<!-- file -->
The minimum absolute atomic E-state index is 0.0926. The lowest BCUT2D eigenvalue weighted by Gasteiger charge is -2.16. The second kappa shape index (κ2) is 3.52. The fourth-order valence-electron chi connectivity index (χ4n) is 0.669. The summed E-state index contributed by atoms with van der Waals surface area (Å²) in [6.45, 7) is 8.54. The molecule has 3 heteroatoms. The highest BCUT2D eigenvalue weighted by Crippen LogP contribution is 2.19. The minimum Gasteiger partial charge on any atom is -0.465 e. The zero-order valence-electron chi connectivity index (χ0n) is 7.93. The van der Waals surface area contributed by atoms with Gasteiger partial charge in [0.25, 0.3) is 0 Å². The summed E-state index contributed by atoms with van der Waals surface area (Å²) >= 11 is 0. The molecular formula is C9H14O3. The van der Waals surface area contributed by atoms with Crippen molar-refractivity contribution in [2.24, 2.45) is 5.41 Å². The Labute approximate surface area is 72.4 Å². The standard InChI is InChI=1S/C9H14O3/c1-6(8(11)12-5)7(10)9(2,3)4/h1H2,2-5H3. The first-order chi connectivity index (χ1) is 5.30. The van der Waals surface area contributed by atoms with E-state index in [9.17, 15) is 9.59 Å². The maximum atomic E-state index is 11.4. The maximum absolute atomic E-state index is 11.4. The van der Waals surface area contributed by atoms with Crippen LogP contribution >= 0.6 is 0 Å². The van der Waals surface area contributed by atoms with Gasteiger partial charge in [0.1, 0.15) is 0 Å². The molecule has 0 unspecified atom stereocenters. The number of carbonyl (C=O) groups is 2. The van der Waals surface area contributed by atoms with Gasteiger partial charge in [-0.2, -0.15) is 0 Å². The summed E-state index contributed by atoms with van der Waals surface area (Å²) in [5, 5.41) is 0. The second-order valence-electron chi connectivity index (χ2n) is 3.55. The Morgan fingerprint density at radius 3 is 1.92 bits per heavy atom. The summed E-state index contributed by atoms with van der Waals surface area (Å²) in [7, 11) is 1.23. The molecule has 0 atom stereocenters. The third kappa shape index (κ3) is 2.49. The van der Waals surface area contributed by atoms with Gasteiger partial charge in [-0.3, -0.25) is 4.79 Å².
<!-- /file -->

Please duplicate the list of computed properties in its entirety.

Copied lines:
The minimum absolute atomic E-state index is 0.0926. The lowest BCUT2D eigenvalue weighted by Gasteiger charge is -2.16. The second kappa shape index (κ2) is 3.52. The fourth-order valence-electron chi connectivity index (χ4n) is 0.669. The summed E-state index contributed by atoms with van der Waals surface area (Å²) in [6.45, 7) is 8.54. The molecule has 3 heteroatoms. The highest BCUT2D eigenvalue weighted by Crippen LogP contribution is 2.19. The minimum Gasteiger partial charge on any atom is -0.465 e. The zero-order valence-electron chi connectivity index (χ0n) is 7.93. The van der Waals surface area contributed by atoms with Gasteiger partial charge in [0.25, 0.3) is 0 Å². The summed E-state index contributed by atoms with van der Waals surface area (Å²) >= 11 is 0. The molecular formula is C9H14O3. The van der Waals surface area contributed by atoms with Crippen molar-refractivity contribution in [2.24, 2.45) is 5.41 Å². The Labute approximate surface area is 72.4 Å². The standard InChI is InChI=1S/C9H14O3/c1-6(8(11)12-5)7(10)9(2,3)4/h1H2,2-5H3. The first-order chi connectivity index (χ1) is 5.30. The van der Waals surface area contributed by atoms with E-state index in [9.17, 15) is 9.59 Å². The maximum atomic E-state index is 11.4. The maximum absolute atomic E-state index is 11.4. The van der Waals surface area contributed by atoms with Crippen LogP contribution >= 0.6 is 0 Å². The van der Waals surface area contributed by atoms with Gasteiger partial charge in [0.1, 0.15) is 0 Å². The molecule has 0 unspecified atom stereocenters. The number of carbonyl (C=O) groups is 2. The van der Waals surface area contributed by atoms with Gasteiger partial charge in [-0.2, -0.15) is 0 Å². The summed E-state index contributed by atoms with van der Waals surface area (Å²) in [5, 5.41) is 0. The second-order valence-electron chi connectivity index (χ2n) is 3.55. The Morgan fingerprint density at radius 3 is 1.92 bits per heavy atom. The summed E-state index contributed by atoms with van der Waals surface area (Å²) in [7, 11) is 1.23. The molecule has 0 atom stereocenters. The third kappa shape index (κ3) is 2.49. The van der Waals surface area contributed by atoms with Gasteiger partial charge in [-0.3, -0.25) is 4.79 Å².